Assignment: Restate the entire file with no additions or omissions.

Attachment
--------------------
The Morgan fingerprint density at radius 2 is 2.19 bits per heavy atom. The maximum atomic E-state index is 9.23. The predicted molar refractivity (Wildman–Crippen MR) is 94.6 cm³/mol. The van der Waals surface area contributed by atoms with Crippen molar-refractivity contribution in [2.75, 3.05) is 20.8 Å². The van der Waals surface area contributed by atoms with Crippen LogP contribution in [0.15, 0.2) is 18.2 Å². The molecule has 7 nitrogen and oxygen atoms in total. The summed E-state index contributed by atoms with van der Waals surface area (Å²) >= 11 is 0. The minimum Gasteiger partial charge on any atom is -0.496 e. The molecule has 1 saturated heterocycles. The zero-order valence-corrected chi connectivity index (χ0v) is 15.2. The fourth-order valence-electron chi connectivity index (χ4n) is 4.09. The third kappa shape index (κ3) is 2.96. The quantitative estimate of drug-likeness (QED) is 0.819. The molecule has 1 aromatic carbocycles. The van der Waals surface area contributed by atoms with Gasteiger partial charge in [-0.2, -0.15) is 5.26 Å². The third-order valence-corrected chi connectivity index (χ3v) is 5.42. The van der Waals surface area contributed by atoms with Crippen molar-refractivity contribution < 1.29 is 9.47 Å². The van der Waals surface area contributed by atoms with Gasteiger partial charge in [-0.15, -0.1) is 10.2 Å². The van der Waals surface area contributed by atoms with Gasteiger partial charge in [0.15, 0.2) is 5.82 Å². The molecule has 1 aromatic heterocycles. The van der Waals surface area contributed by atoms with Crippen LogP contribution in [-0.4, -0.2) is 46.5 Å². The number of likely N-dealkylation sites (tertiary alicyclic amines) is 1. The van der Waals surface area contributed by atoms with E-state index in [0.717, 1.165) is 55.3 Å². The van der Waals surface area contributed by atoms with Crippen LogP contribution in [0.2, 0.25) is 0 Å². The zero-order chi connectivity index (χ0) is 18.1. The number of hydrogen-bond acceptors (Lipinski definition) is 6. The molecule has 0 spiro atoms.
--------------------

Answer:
The Morgan fingerprint density at radius 2 is 2.19 bits per heavy atom. The maximum atomic E-state index is 9.23. The predicted molar refractivity (Wildman–Crippen MR) is 94.6 cm³/mol. The van der Waals surface area contributed by atoms with Crippen molar-refractivity contribution in [2.75, 3.05) is 20.8 Å². The van der Waals surface area contributed by atoms with Crippen LogP contribution in [0.15, 0.2) is 18.2 Å². The molecule has 7 nitrogen and oxygen atoms in total. The summed E-state index contributed by atoms with van der Waals surface area (Å²) >= 11 is 0. The minimum Gasteiger partial charge on any atom is -0.496 e. The molecule has 1 saturated heterocycles. The zero-order valence-corrected chi connectivity index (χ0v) is 15.2. The fourth-order valence-electron chi connectivity index (χ4n) is 4.09. The third kappa shape index (κ3) is 2.96. The quantitative estimate of drug-likeness (QED) is 0.819. The molecule has 1 aromatic carbocycles. The van der Waals surface area contributed by atoms with Gasteiger partial charge in [-0.2, -0.15) is 5.26 Å². The third-order valence-corrected chi connectivity index (χ3v) is 5.42. The van der Waals surface area contributed by atoms with Crippen molar-refractivity contribution < 1.29 is 9.47 Å². The van der Waals surface area contributed by atoms with Gasteiger partial charge in [-0.15, -0.1) is 10.2 Å². The van der Waals surface area contributed by atoms with Gasteiger partial charge in [0.15, 0.2) is 5.82 Å². The molecule has 1 aromatic heterocycles. The van der Waals surface area contributed by atoms with Crippen LogP contribution in [-0.4, -0.2) is 46.5 Å². The number of likely N-dealkylation sites (tertiary alicyclic amines) is 1. The van der Waals surface area contributed by atoms with E-state index in [0.717, 1.165) is 55.3 Å². The van der Waals surface area contributed by atoms with Crippen LogP contribution in [0.2, 0.25) is 0 Å². The zero-order chi connectivity index (χ0) is 18.1. The number of hydrogen-bond acceptors (Lipinski definition) is 6. The molecule has 0 spiro atoms.